Under what conditions do children have difficulty in inhibiting imitation? Evidence for the importance of planning specific responses
Simpson, Andrew; Riggs, Kevin J.
Professor Kevin Riggs K.Riggs@hull.ac.uk
Professor of Psychology
The response set effect has been observed in a number of developmental tasks that are proposed to required inhibition. This effect has been interpreted as evidence that the specific responses children plan to make in these tasks become prepotent. Here we investigated whether there is a response set effect in the hand game. In this task, children need to suppress imitation and make a fist in response to a finger and point a finger in response to a fist.Following pilot data, we tested 7- and 11-year-olds (N=36, Experiment 1) and then 5- and 6-year-olds (N=40, Experiment 2). A response set effect was observed in the hand game with children 6years of age and older. Thus, we obtained evidence consistent with a domain-general intentional mechanism that modulates prepotency. In the General discussion, we consider how this mechanism may work and how our findings relate to current theories of imitation.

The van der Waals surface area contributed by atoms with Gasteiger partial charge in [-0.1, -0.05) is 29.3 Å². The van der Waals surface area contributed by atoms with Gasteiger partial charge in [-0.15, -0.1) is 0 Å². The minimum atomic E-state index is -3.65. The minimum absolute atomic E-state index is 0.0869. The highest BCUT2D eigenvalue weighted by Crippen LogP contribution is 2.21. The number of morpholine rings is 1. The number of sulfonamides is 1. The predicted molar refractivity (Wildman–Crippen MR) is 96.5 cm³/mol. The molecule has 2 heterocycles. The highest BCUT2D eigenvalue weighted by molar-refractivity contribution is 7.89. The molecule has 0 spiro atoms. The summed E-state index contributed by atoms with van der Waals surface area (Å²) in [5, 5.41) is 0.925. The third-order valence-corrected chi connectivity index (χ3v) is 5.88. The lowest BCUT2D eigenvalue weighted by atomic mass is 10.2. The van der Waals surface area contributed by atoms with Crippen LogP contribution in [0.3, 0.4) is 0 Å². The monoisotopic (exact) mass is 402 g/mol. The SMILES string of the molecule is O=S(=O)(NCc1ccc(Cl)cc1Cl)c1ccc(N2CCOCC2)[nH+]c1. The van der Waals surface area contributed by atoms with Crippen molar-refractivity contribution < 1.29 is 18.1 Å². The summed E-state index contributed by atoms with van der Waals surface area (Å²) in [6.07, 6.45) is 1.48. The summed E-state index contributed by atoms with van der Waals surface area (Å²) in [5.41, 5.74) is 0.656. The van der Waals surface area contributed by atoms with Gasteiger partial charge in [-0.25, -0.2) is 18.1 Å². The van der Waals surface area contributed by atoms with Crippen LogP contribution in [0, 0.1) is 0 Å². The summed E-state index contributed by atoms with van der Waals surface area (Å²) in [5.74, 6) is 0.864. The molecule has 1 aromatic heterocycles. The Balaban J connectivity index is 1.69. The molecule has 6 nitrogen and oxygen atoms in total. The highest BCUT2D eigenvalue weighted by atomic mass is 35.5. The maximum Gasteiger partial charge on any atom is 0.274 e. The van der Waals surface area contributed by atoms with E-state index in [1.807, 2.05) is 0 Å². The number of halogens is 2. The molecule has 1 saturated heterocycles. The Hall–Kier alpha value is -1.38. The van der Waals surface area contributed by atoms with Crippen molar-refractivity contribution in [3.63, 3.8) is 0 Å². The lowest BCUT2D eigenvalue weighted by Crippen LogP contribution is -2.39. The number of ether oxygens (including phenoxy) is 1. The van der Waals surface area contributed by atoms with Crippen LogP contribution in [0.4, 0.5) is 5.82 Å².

Simpson, A., & Riggs, K. J. (2011). Under what conditions do children have difficulty in inhibiting imitation? Evidence for the importance of planning specific responses. Journal of experimental child psychology, 109(4), 512-524. https://doi.org/10.1016/j.jecp.2011.02.015
|Journal Article Type||Article|
|Acceptance Date||Feb 25, 2011|
|Online Publication Date||Apr 1, 2011|
|Journal||Journal of Experimental Child Psychology|
|Peer Reviewed||Peer Reviewed|
|Keywords||Experimental and Cognitive Psychology; Developmental and Educational Psychology|
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